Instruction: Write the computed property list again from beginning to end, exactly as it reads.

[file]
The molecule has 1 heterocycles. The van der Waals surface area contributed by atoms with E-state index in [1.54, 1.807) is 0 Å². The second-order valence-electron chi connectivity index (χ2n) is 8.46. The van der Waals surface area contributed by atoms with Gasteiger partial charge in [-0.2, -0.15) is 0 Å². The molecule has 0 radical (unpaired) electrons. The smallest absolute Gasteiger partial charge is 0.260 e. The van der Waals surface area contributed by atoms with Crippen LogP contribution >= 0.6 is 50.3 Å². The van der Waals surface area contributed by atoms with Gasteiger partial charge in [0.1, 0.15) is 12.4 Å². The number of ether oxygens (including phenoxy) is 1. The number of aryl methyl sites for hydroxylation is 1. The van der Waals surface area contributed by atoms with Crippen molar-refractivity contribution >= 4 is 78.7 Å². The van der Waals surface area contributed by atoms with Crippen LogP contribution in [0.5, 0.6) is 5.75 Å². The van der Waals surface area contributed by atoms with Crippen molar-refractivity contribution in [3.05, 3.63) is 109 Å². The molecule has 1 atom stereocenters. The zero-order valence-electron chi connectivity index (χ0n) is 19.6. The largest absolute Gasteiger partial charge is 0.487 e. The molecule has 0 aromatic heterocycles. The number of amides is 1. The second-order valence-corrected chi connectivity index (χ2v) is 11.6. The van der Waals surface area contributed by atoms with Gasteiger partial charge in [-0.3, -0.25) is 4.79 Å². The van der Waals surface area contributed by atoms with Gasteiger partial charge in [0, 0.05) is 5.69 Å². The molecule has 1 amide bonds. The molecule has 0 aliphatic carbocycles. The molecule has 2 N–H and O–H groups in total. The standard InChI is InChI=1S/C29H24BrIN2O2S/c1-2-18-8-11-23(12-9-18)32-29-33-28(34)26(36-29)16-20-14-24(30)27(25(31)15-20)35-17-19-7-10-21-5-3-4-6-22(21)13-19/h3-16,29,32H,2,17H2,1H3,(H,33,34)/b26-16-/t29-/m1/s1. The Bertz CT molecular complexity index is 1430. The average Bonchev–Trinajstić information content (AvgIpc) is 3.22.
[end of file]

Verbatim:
The molecule has 1 heterocycles. The van der Waals surface area contributed by atoms with E-state index in [1.54, 1.807) is 0 Å². The second-order valence-electron chi connectivity index (χ2n) is 8.46. The van der Waals surface area contributed by atoms with Gasteiger partial charge in [-0.2, -0.15) is 0 Å². The molecule has 0 radical (unpaired) electrons. The smallest absolute Gasteiger partial charge is 0.260 e. The van der Waals surface area contributed by atoms with Crippen LogP contribution >= 0.6 is 50.3 Å². The van der Waals surface area contributed by atoms with Gasteiger partial charge in [0.1, 0.15) is 12.4 Å². The number of ether oxygens (including phenoxy) is 1. The number of aryl methyl sites for hydroxylation is 1. The van der Waals surface area contributed by atoms with Crippen molar-refractivity contribution >= 4 is 78.7 Å². The van der Waals surface area contributed by atoms with Crippen LogP contribution in [0.5, 0.6) is 5.75 Å². The van der Waals surface area contributed by atoms with Crippen molar-refractivity contribution in [3.05, 3.63) is 109 Å². The molecule has 1 atom stereocenters. The zero-order valence-electron chi connectivity index (χ0n) is 19.6. The largest absolute Gasteiger partial charge is 0.487 e. The molecule has 0 aromatic heterocycles. The number of amides is 1. The second-order valence-corrected chi connectivity index (χ2v) is 11.6. The van der Waals surface area contributed by atoms with Gasteiger partial charge in [-0.3, -0.25) is 4.79 Å². The van der Waals surface area contributed by atoms with Gasteiger partial charge in [0, 0.05) is 5.69 Å². The molecule has 1 amide bonds. The molecule has 0 aliphatic carbocycles. The molecule has 2 N–H and O–H groups in total. The standard InChI is InChI=1S/C29H24BrIN2O2S/c1-2-18-8-11-23(12-9-18)32-29-33-28(34)26(36-29)16-20-14-24(30)27(25(31)15-20)35-17-19-7-10-21-5-3-4-6-22(21)13-19/h3-16,29,32H,2,17H2,1H3,(H,33,34)/b26-16-/t29-/m1/s1. The Bertz CT molecular complexity index is 1430. The average Bonchev–Trinajstić information content (AvgIpc) is 3.22.